After collecting ourselves, we headed on down the trail, slowly descending back into the trees. While not really steep, we did find it a bit hard on the knees in sections, particularly since the descent was so long. But there was still plenty to see along the way.

Waterfalls along the trail

We passed through long sections of old growth forest and many alpine meadows on the way to Numa Creek. Even during August there were still a lot of flowers in bloom as we pushed our way through the meadows.

Through the meadows

Closer to the campsite, we reached the largest water crossing along the way. One thing about river crossings in the national parks is that you never know what you will be crossing over. Most of the time there is a bridge, but on occasion, you will come across a log or logs spanning across the water. Of course, one can always cross by fording the river or stream, or finding enough rocks to step across, but we chose the log. As it had been dry, it wasn’t really a problem although balance can be an issue with a heavy pack on. If it had been raining, we likely wouldn’t have used the log. A piece of advice for first timers; undo your waist and chest straps because if you fall into the water, you will need to get out of your pack quickly. Otherwise, you’ll likely get dragged down.

Jeremy crossing the river

Jeremy crossing the river

But we made it across without incident and soon found ourselves at the Numa Creek camp.

We’ve seen a lot of national park backcountry camps over the years and quite honestly, the Numa Camp was one of the saddest we have seen. Typically after rolling into a camp, we’ll drop the packs and wander around scoping out the tent pads before selecting a site. We soon found that all of the pads were falling apart. There are a number of different ways pads are made, but in this camp each pad was a sandy surface surrounded on four sides by 4×4 beams. The problem was that most of the pads were missing one or two of the beams and because of that, much of the surface had been washed away by rain over time. So there were pads that were seriously slanted or just a big bump in the middle where all the surface material along the sides had sluiced away. Being that we spend a lot of time in the backcountry, we’re not the most discriminating when it comes to a place to pitch a tent but this really bothered us. It was a clear indication of where Parks Canada did not spend money for upkeep.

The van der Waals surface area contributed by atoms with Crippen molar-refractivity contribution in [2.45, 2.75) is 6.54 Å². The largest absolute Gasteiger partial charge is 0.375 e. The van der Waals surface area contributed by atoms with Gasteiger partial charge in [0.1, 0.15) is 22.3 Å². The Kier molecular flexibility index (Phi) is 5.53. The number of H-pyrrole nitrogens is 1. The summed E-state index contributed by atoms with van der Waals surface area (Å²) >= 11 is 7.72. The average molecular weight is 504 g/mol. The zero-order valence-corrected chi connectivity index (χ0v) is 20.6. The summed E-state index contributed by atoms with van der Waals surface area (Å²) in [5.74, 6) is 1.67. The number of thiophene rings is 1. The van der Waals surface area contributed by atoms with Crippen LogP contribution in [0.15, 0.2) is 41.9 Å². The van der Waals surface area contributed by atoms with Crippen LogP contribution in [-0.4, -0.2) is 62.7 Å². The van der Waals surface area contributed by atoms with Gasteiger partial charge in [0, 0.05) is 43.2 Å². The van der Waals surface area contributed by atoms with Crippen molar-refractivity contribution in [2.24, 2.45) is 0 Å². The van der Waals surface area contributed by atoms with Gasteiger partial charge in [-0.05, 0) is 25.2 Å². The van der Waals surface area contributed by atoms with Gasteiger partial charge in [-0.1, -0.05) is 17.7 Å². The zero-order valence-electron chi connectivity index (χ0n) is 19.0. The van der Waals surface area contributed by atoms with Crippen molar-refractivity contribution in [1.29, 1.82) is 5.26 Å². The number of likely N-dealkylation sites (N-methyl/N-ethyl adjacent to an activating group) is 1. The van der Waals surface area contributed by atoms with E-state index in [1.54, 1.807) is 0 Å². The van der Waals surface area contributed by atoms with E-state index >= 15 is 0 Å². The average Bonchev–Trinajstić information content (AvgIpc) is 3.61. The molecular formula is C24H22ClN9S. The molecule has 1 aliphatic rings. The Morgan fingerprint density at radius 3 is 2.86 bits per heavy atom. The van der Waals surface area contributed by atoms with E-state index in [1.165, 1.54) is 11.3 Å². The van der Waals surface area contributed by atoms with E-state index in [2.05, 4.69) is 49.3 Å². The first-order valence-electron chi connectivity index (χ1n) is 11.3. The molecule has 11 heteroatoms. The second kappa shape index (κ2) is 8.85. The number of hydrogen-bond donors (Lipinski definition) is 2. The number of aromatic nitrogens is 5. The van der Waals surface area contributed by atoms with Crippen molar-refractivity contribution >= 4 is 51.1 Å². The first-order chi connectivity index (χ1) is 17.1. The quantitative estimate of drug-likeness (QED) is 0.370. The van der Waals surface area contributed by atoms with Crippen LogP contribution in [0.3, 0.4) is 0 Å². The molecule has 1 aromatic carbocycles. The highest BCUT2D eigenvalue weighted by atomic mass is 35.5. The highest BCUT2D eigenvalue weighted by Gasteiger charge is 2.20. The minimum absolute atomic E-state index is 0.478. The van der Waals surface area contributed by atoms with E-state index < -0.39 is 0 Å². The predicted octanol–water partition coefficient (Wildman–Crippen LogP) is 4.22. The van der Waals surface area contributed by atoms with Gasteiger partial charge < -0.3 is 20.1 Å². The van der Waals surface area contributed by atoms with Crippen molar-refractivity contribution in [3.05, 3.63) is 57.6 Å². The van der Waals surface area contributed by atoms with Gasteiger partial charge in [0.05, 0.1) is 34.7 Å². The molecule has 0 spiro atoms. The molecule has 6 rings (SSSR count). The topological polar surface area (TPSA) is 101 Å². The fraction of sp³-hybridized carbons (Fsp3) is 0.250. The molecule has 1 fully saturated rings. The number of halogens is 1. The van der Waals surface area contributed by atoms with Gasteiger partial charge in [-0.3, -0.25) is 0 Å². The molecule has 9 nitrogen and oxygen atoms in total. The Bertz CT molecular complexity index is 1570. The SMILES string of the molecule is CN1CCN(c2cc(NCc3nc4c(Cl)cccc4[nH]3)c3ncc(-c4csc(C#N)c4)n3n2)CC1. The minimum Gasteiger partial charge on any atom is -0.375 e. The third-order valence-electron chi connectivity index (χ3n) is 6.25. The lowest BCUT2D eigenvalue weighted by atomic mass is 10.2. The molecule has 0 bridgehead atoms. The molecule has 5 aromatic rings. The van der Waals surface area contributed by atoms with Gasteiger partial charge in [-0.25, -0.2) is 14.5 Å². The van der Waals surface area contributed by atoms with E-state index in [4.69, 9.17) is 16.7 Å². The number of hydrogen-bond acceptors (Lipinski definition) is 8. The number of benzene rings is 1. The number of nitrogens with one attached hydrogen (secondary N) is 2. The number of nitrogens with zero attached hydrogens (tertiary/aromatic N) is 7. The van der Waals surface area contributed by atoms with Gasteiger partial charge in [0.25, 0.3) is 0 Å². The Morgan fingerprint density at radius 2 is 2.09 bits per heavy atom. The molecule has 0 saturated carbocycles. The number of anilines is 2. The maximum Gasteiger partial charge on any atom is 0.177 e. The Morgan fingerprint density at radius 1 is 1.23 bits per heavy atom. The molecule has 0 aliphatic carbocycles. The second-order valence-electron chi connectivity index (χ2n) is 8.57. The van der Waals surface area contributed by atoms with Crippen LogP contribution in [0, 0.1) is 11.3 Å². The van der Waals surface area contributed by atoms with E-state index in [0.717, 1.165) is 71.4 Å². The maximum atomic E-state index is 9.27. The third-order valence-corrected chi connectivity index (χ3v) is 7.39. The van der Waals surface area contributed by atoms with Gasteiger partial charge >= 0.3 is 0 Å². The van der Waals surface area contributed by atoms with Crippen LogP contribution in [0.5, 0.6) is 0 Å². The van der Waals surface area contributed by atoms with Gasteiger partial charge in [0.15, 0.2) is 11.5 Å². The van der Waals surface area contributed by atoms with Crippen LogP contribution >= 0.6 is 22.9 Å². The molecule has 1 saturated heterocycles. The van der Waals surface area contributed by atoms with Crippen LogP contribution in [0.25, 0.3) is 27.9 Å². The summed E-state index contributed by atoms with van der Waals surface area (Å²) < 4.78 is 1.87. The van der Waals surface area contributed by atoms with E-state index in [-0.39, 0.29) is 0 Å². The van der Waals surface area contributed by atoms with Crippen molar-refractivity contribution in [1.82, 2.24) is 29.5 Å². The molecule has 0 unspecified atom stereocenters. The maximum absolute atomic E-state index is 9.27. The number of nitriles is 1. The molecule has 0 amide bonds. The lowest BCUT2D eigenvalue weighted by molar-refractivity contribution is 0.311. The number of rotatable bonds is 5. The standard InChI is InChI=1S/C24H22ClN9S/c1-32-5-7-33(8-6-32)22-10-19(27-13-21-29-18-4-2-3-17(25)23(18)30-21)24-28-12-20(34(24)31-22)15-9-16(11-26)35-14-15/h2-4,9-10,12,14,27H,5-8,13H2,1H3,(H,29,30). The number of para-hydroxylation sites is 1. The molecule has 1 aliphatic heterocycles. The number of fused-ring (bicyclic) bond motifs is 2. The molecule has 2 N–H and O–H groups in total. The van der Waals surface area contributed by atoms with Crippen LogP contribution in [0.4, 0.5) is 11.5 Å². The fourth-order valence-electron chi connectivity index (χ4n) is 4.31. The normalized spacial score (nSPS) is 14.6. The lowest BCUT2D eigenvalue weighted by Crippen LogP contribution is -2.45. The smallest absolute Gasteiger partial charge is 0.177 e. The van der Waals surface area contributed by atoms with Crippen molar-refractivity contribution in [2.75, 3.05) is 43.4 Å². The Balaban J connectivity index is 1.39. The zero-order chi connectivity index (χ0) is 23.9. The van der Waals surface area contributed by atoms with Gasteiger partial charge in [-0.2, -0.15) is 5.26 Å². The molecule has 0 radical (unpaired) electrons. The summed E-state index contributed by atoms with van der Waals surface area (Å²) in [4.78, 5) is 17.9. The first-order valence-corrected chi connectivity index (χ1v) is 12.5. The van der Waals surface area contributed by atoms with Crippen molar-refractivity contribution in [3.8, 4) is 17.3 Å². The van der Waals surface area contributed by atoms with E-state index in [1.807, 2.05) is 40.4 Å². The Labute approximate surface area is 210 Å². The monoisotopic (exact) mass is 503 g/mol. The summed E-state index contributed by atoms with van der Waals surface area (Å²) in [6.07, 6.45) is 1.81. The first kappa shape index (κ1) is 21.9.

Up to this point, we were still committed and ready to spend the night; until we scoped out the outhouse. As it turns out, it was almost falling over, and we were all hesitant to use it as we were each afraid it would topple if someone sat down inside. In all likelihood, it wouldn’t have and has stood the test of time (and usage) but this really annoyed us. We sat down and re-evaluated whether to spend the night or just high tail to the highway which at this point was only about 8km away. In the end, due to the state of the camp and the rusty nail cut, we opted to exit a day early and head out.

Unfortunately, as we soon discovered, large sections of the Numa Creek trail had been washed out by the heavy rains. This necessitated some bushwhacking and at times, the need to remove our packs in order to continue. Several times along the way, we would have to climb down a bank, pass the packs down, carry them to the other side, climb back up, and pass the packs back up. This ended up being quite exhausting and put most of us in a bit of a foul mood.

 

Dealing with washouts

It took more time than expected but eventually we exited at the Numa Creek trailhead where we had a vehicle waiting. And so ended our first trip on the Rockwall Trail.

For the most part, this was an enjoyable trip as there was plenty to see and experience and we would certainly like to come back and complete the full trail. Whether we start again at Floe Creek or just pick it up from the Numa Creek trailhead will be a decision we’ll make when the time comes. But at least we can say we didn’t get chased off of the trail by a forest fire, which happened to a friend of ours the following year.

We do know that Parks Canada has limited funds and does put most of its money into higher profile trails and the front country areas, but we certainly hope that some attention will be made to the Rockwall Trail at some point. The Rockwall Trail deserves no less.

 

Rockwall track

Rockwall track

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I am one of the founders of campingcanucks.com. I was lucky enough to grow up in Golden, British Columbia and have been camping, backpacking, and skiing pretty well all my life. I also started climbing a couple of years ago which has opened up even more backcountry opportunities. These days, I'm a systems administrator by trade and look forward to spending as much time as I can in the outdoors.